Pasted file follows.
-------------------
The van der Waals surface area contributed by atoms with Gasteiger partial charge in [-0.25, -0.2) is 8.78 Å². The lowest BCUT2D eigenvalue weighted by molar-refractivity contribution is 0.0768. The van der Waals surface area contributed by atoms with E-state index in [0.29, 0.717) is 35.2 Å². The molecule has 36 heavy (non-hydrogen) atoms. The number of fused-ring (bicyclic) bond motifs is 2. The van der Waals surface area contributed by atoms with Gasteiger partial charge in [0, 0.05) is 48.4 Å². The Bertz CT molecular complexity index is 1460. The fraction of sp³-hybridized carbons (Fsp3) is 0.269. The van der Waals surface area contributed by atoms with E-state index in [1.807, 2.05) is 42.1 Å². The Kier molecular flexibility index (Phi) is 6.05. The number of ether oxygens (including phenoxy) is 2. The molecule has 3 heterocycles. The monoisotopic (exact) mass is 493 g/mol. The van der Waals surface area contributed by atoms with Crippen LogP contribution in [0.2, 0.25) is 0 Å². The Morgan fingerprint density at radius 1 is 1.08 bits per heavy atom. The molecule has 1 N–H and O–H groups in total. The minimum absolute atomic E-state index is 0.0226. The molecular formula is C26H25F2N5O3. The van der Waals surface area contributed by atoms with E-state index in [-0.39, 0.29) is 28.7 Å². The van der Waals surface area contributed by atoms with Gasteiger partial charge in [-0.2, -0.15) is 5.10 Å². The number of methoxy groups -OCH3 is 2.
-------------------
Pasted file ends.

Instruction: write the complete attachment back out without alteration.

The van der Waals surface area contributed by atoms with Gasteiger partial charge in [-0.25, -0.2) is 8.78 Å². The lowest BCUT2D eigenvalue weighted by molar-refractivity contribution is 0.0768. The van der Waals surface area contributed by atoms with E-state index in [0.29, 0.717) is 35.2 Å². The molecule has 36 heavy (non-hydrogen) atoms. The number of fused-ring (bicyclic) bond motifs is 2. The van der Waals surface area contributed by atoms with Gasteiger partial charge in [0, 0.05) is 48.4 Å². The Bertz CT molecular complexity index is 1460. The fraction of sp³-hybridized carbons (Fsp3) is 0.269. The van der Waals surface area contributed by atoms with E-state index in [1.807, 2.05) is 42.1 Å². The Kier molecular flexibility index (Phi) is 6.05. The number of ether oxygens (including phenoxy) is 2. The molecule has 3 heterocycles. The monoisotopic (exact) mass is 493 g/mol. The van der Waals surface area contributed by atoms with Crippen LogP contribution in [0.2, 0.25) is 0 Å². The Morgan fingerprint density at radius 1 is 1.08 bits per heavy atom. The molecule has 1 N–H and O–H groups in total. The minimum absolute atomic E-state index is 0.0226. The molecular formula is C26H25F2N5O3. The van der Waals surface area contributed by atoms with E-state index in [-0.39, 0.29) is 28.7 Å². The van der Waals surface area contributed by atoms with Gasteiger partial charge in [-0.2, -0.15) is 5.10 Å². The number of methoxy groups -OCH3 is 2.